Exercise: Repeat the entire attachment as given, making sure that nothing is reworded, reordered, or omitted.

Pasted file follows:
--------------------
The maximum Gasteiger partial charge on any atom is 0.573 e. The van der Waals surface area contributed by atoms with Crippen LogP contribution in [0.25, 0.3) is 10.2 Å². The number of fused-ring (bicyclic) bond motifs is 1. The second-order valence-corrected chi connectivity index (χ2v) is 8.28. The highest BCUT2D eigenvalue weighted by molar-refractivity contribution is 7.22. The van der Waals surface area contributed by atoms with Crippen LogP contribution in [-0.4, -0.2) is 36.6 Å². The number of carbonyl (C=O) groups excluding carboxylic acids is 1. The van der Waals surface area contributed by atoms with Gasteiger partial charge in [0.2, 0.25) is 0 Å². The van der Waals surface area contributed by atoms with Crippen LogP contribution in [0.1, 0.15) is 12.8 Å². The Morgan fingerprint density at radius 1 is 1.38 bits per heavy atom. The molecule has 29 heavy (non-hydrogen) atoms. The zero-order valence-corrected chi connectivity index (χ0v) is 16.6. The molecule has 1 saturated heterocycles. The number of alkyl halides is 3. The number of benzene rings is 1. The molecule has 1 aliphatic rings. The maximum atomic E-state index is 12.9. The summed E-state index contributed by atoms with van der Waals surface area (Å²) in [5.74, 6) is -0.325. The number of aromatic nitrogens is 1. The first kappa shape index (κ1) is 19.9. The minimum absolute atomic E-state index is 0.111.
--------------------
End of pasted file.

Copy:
The maximum Gasteiger partial charge on any atom is 0.573 e. The van der Waals surface area contributed by atoms with Crippen LogP contribution in [0.25, 0.3) is 10.2 Å². The number of fused-ring (bicyclic) bond motifs is 1. The second-order valence-corrected chi connectivity index (χ2v) is 8.28. The highest BCUT2D eigenvalue weighted by molar-refractivity contribution is 7.22. The van der Waals surface area contributed by atoms with Crippen LogP contribution in [-0.4, -0.2) is 36.6 Å². The number of carbonyl (C=O) groups excluding carboxylic acids is 1. The van der Waals surface area contributed by atoms with Gasteiger partial charge in [0.2, 0.25) is 0 Å². The van der Waals surface area contributed by atoms with Crippen LogP contribution in [0.1, 0.15) is 12.8 Å². The Morgan fingerprint density at radius 1 is 1.38 bits per heavy atom. The molecule has 29 heavy (non-hydrogen) atoms. The zero-order valence-corrected chi connectivity index (χ0v) is 16.6. The molecule has 1 saturated heterocycles. The number of alkyl halides is 3. The number of benzene rings is 1. The molecule has 1 aliphatic rings. The maximum atomic E-state index is 12.9. The summed E-state index contributed by atoms with van der Waals surface area (Å²) in [5.74, 6) is -0.325. The number of aromatic nitrogens is 1. The first kappa shape index (κ1) is 19.9. The minimum absolute atomic E-state index is 0.111.